And then, from the same address, on the small, strange things that often change us and the world (32): 

"Again and again Christ is present not where, as priests, you would be apt to look for him but precisely where you wouldn’t have thought to look for him in a thousand years. The great preacher, the sunset, the Mozart Requiem can leave you cold, but the child in the doorway, the rain on the roof, the half-remembered dream, can speak of him and for him with an eloquence that turns your knees to water. The decisions you think are most important turn out not to matter so much after all, but whether or not you mail the letter, the way you say goodbye or decide not to say it, the afternoon you cancel everything and drive out to the beach to watch the tide come in -- these are apt to be the moments when souls are won or lost, including quite possibly your own."

An excerpt from his memoir on the life-changing moment in a George Buttrick sermon that also led to his fascination with Isaac's name and life as "laughter" (44-45). Buechner notes that Buttrick scripted his sermons, but years later, Buechner read the transcript and realized that Buttrick had providentially ad-libbed the strange phrase that changed his life. The idea? That the inward coronation of Jesus in our souls came "among confession, and ears, and great laughter". Buechner says: "It was the phrase great laughter that did it...not so much that a door opened as that I suddenly found that a door had been open all along which I had only just then stumbled upon."

Another quote from that essay: "Never question the truth of what you fail to understand, for the world is filled with wonders." (48) Here, we see one of the downsides of reductionism, scientism, and various forms of fundamentalism. The blinkered view of the world is sad because it misses so much; scary when combined with self-righteousness; and especially troubling when it's combined with faux intellectualism.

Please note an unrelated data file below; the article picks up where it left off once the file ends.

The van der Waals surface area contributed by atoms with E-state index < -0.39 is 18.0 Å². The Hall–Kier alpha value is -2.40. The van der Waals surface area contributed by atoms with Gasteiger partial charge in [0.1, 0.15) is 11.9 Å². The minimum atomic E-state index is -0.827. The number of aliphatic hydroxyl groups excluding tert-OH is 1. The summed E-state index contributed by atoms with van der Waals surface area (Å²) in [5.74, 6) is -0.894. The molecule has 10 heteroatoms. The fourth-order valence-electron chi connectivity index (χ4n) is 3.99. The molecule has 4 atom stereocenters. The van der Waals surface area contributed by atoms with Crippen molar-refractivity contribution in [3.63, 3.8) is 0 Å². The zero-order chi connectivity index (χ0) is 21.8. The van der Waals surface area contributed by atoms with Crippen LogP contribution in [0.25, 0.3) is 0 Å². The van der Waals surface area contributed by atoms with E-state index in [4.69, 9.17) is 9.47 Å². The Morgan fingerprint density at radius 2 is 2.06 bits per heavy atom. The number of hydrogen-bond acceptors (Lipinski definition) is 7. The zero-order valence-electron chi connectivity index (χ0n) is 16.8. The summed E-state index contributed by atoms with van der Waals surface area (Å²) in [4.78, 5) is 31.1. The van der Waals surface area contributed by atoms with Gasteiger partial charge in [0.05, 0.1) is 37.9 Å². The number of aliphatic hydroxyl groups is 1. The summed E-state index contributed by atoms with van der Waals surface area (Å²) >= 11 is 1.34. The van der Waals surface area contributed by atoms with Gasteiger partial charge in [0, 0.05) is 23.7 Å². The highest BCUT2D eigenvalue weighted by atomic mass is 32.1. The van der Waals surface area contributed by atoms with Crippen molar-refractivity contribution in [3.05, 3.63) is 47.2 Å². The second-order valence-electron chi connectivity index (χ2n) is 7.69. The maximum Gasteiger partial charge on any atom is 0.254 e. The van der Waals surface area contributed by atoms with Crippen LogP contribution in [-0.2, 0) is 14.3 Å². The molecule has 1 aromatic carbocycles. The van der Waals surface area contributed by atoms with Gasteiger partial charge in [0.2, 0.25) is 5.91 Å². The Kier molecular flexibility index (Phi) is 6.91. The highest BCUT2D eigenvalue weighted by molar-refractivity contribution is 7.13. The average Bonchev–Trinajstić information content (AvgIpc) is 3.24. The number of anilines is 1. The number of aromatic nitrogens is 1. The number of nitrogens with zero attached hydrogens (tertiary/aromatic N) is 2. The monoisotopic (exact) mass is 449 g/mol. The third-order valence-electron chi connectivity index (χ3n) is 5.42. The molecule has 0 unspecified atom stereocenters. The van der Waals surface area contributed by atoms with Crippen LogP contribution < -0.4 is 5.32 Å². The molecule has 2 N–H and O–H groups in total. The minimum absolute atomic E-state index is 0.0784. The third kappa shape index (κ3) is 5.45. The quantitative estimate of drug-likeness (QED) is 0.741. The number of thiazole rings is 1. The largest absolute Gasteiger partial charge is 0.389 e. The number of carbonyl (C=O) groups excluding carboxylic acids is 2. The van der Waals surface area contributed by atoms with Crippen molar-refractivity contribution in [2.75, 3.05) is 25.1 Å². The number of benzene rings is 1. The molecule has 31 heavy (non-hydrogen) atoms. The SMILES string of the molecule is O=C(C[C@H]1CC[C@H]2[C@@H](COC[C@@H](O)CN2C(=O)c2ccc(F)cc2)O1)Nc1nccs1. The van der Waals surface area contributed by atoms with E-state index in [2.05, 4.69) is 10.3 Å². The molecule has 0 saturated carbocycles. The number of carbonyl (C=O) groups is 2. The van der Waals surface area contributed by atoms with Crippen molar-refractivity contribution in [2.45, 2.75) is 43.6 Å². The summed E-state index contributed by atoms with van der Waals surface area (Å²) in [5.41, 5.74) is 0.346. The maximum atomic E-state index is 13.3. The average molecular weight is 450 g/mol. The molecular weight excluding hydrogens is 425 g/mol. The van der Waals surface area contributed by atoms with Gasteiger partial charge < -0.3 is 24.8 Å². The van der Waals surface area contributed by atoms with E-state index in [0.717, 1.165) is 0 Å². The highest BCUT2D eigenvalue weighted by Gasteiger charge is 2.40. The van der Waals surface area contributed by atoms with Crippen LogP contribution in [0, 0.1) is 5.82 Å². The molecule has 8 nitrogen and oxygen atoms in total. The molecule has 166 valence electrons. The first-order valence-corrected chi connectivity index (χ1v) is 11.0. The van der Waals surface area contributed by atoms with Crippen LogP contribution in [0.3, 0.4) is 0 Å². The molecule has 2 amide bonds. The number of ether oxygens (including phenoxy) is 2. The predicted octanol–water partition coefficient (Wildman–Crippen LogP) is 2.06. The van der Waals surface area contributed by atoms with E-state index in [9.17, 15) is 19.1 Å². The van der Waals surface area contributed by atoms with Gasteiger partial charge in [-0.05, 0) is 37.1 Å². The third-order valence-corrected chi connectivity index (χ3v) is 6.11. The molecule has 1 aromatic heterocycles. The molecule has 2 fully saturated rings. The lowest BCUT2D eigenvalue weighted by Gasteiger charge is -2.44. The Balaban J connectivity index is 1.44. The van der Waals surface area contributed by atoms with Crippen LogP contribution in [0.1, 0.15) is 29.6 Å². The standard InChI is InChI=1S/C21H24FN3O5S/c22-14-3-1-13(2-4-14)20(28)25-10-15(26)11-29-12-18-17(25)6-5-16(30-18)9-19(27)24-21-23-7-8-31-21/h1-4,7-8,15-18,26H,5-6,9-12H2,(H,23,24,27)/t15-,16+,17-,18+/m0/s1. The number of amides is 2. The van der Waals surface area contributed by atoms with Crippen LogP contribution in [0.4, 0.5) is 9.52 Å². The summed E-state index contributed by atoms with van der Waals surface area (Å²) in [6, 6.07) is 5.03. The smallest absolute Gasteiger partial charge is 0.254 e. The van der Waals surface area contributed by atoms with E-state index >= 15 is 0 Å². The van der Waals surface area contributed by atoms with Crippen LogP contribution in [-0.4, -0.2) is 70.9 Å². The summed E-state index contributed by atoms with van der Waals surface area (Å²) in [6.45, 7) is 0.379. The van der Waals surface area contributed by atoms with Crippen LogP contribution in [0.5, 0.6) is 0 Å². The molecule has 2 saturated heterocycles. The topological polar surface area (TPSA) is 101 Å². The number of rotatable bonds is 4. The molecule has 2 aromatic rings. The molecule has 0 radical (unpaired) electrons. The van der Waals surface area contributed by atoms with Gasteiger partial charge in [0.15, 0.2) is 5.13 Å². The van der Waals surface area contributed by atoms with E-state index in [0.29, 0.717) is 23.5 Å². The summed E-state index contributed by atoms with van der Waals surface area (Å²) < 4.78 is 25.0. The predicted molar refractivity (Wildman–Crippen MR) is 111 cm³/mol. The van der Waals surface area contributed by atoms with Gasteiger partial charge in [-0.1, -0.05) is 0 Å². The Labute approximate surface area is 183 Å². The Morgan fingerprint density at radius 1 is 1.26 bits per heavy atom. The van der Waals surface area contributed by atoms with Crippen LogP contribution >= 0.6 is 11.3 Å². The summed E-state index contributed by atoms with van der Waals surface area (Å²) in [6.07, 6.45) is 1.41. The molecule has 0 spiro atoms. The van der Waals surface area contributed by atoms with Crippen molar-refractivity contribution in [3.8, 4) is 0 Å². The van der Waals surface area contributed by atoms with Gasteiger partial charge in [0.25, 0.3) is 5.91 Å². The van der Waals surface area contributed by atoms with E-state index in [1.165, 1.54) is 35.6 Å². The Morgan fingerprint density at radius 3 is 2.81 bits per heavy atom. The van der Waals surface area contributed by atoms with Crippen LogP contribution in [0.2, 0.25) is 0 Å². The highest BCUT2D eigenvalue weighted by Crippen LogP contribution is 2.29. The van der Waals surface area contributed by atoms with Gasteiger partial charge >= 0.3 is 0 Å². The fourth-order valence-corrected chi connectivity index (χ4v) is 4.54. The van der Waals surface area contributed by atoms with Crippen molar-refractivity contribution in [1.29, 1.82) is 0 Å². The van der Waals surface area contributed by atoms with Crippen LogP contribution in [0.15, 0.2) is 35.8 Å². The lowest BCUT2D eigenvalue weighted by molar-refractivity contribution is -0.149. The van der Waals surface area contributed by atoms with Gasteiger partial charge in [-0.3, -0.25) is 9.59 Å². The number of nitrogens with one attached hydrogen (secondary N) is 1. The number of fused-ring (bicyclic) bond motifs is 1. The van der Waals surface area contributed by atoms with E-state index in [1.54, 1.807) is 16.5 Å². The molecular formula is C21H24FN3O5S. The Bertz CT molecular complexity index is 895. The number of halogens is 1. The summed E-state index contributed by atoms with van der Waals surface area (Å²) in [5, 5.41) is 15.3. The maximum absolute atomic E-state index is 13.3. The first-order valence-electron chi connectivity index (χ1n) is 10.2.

As I blogged about earlier today, music helps to avoid such reductionism and fundamentalism. As such, "the most basic lesson that all art teaches us is to stop, look, and listen to a vastly richer, deeper, more mysterious business than most of the time it ever occurs to us to suspect as we bumble along from day to day on automatic pilot." (61)

Another book definition-- for "evil" (64)-- concludes with this on the "problem of evil": Christianity "ultimately offers no theoretical solution at all. It merely points to the cross and says that, practically speaking, there is no evil so dark and so obscene – not even this – but that God can turn it to good." 

See also: his definition of "forgiveness" (67) or these thoughts on The Lord's Prayer (73-74)...

Lamott also shares a Buechner essay on "Faith and Fiction", connecting/comparing the idea with the medium by drawing parallels in their exercise. (I also like his comment that he can only write about saints anymore, since they're much more interesting than other people [96-97]. Billy Joel sang that "only the good die young" but he and the young ladies in the song apparently conflate a narrow morality with Christianity and Spirit-filled living.) Buechner opens with three providential stories (83-84) and notes that all of them could be coincidence. But "if you had to bet your life, which would you bet...?" Providence or coincidence? 

"...we can bet yes this evening and no tomorrow morning. We may know we're betting. We may not know. We may bet one way with our lips...and another way with our feet. But we, all of us, bet...we can never be sure we bet right because the evidence both ways is fragmentary, fragile, ambiguous...Whether we bet Yes or No, it is equally an act of faith."

People are often unaware of their faith in various aspects of life-- from history to religion, from whether a bridge will not collapse to what my money is worth. Or they're allergic to faith or worried about having to rely on it and its cousin, doubt. But it's part and parcel for the world in which we inhabit. Relax; enjoy the ride; and do your best to put your faith and trust in things and people who are worthy.


Post a Comment

Subscribe to Post Comments [Atom]

<< Home